Evaluation of research points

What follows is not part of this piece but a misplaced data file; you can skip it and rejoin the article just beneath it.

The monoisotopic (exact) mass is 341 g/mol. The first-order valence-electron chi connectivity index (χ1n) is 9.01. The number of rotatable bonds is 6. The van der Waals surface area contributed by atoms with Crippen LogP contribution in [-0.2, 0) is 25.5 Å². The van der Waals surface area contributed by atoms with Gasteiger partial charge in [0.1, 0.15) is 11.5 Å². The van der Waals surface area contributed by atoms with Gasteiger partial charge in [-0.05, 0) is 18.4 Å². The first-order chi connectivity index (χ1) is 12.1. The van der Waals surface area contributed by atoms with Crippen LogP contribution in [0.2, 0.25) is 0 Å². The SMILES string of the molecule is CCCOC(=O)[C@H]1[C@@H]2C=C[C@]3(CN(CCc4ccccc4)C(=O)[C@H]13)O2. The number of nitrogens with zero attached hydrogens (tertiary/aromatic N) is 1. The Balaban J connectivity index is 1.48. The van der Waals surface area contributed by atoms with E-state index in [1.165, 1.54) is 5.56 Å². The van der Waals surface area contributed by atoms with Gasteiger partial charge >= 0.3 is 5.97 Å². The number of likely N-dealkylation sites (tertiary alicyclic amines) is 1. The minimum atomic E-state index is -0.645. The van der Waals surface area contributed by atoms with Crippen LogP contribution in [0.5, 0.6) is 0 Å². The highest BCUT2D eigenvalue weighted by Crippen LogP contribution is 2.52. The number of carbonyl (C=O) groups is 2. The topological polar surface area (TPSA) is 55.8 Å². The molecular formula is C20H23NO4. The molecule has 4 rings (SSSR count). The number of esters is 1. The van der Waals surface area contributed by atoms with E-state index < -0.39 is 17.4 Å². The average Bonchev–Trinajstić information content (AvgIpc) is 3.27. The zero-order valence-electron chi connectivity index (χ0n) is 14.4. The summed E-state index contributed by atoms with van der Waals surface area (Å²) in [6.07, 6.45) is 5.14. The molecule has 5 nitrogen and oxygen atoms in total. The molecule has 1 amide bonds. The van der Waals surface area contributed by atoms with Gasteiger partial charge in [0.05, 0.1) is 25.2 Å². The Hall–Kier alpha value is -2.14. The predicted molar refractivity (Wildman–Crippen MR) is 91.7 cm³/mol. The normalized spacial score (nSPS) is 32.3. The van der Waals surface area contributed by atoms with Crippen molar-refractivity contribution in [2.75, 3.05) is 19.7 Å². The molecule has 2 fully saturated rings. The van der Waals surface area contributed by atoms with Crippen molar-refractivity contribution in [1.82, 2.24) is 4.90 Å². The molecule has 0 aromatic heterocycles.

choose one of the following They Say/I Blog conversation categories from the blog https://www.theysayiblog.com/ Read Chpter 12 in Read, Reason, Write. Additionally, after you complete Class Discussion 7 and select a topic for your essay, review these characteristics of inventive research (Inventing Arguments, 361-2): • Read beyond the most accessible source. o For example, don’t stop with the first source listed in a database. • Explore sources that are opposed to your position. o Don’t seek out only those sources in line with your thinking. • Be open to change. o Be willing to modify your claim and/or approach as you encounter sources. • Look beneath the meaning of each key word or phrase. o See key terms and phrases as opportunities for more exploration. • Go back in history to find the origin of words, attitudes, and beliefs related to your topic. o Your initial understanding of a topic may be inaccurate. • Look for principles and precedents. o Imagine how your topic resonates with some broader set of rules or earlier cases. • Imagine analogies. o Make comparisons while reading and researching to see new layers of your topic. • Read for underlying values. o All arguments reflect values and assumptions that lie beneath the surface. Of course, as your text explains, not all research is exploratory. As you research your topic, you may need to conduct seeking research to locate specific information to support your claim. Evaluate your research needs by asking the “seeking” questions listed on: 1. What type of information do I need? 2. What discipline or field of study has explored this issue? 3. What type of publication is likely to offer such information? 4. What is the best way to access that information? Remember: “Writers should proceed with caution when looking for particular information: The most prevalent mistake for beginning researchers is assuming that they should do seeking research when they actually need inventive research” (Inventing Arguments, 362). Understand when to use inventive research and when to use seeking research, and make note of the difference between the two. LENGTH The final draft of this essay should be 1500–2000 words, or 6–8 double-spaced pages (plus a Works Cited Page). ACADEMIC AUDIENCE Direct this essay to a diverse audience of classmates. Assume various ethnicities, ages, and backgrounds, and assume your readers are both curious and reasonably educated. SAMPLE STRUCTURE You should be able to follow your preliminary “outline” (Journal Writing 5) to create your overall structure for this essay. Here is one way to organize your research essay: Introduction: In the initial draft, include your topic, your claim (or viewpoint) that you plan to defend, and a brief summary of your plan of presenting the evidence. Return to this introduction when you begin your revisions and rework it in terms of voice and interest. Body: Aim for 3-5 supporting points, and devote one or two separate body paragraphs to each point. State each point as a way of creating a topic sentence for an evidence paragraph. Each evidence paragraph should have specific support by way of facts, statistics, examples, or other details. Because your Essay 3 topic was more immediate to you, you might have used personal examples. Rely on more objective support here. Counterargument: After you present your defense, devote one or two developed paragraphs to counterarguments. Begin this part of your paper with a clear transition that indicates an opposing viewpoint. For example, you could begin, “Critics disagree with and feel that  is more appropriate. The counterargument portion should clearly state the most reasonable counter position, but it may reference more than one opposing viewpoint. Explain the most compelling counterargument(s); then refute the opposition. Be fair and respectful to your audience, keeping in mind that you are trying to win over readers who don’t agree with you. Offending, insulting, or demeaning skeptical readers will not convince them to accept (or even consider) your viewpoint. Remember: “Be confident but not overbearing…readers nearly always tune out a harsh or insensitive voice, and they are less likely to be convinced by a wishy-washy one” (164). Use strong, reasonable details to overcome opposing viewpoints. Conclusion: The conclusion is an important summing up and review of your evidence and defense. Give your audience a satisfying sense of closure, and leave them with a solid sense of your integrity and your reasonable voice.